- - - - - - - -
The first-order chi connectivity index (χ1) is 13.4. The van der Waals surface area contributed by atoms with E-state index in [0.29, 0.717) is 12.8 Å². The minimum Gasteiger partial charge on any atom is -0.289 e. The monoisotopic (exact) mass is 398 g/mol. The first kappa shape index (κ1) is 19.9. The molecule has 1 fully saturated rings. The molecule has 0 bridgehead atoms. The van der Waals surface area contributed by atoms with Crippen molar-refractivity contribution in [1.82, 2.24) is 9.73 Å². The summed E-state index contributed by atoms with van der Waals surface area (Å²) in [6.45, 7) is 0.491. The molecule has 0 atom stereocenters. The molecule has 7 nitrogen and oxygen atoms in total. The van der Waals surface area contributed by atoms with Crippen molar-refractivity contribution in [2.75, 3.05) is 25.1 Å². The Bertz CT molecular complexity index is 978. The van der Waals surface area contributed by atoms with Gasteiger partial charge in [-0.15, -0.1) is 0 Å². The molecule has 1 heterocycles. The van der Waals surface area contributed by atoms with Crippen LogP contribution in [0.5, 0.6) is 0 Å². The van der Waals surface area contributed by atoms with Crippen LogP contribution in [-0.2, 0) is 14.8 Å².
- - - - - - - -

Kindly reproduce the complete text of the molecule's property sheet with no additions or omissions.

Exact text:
The first-order chi connectivity index (χ1) is 13.4. The van der Waals surface area contributed by atoms with E-state index in [0.29, 0.717) is 12.8 Å². The minimum Gasteiger partial charge on any atom is -0.289 e. The monoisotopic (exact) mass is 398 g/mol. The first kappa shape index (κ1) is 19.9. The molecule has 1 fully saturated rings. The molecule has 0 bridgehead atoms. The van der Waals surface area contributed by atoms with Crippen molar-refractivity contribution in [1.82, 2.24) is 9.73 Å². The summed E-state index contributed by atoms with van der Waals surface area (Å²) in [6.45, 7) is 0.491. The molecule has 0 atom stereocenters. The molecule has 7 nitrogen and oxygen atoms in total. The van der Waals surface area contributed by atoms with Crippen molar-refractivity contribution in [2.75, 3.05) is 25.1 Å². The Bertz CT molecular complexity index is 978. The van der Waals surface area contributed by atoms with Gasteiger partial charge in [-0.15, -0.1) is 0 Å². The molecule has 1 heterocycles. The van der Waals surface area contributed by atoms with Crippen LogP contribution in [0.5, 0.6) is 0 Å². The van der Waals surface area contributed by atoms with Crippen LogP contribution in [-0.2, 0) is 14.8 Å².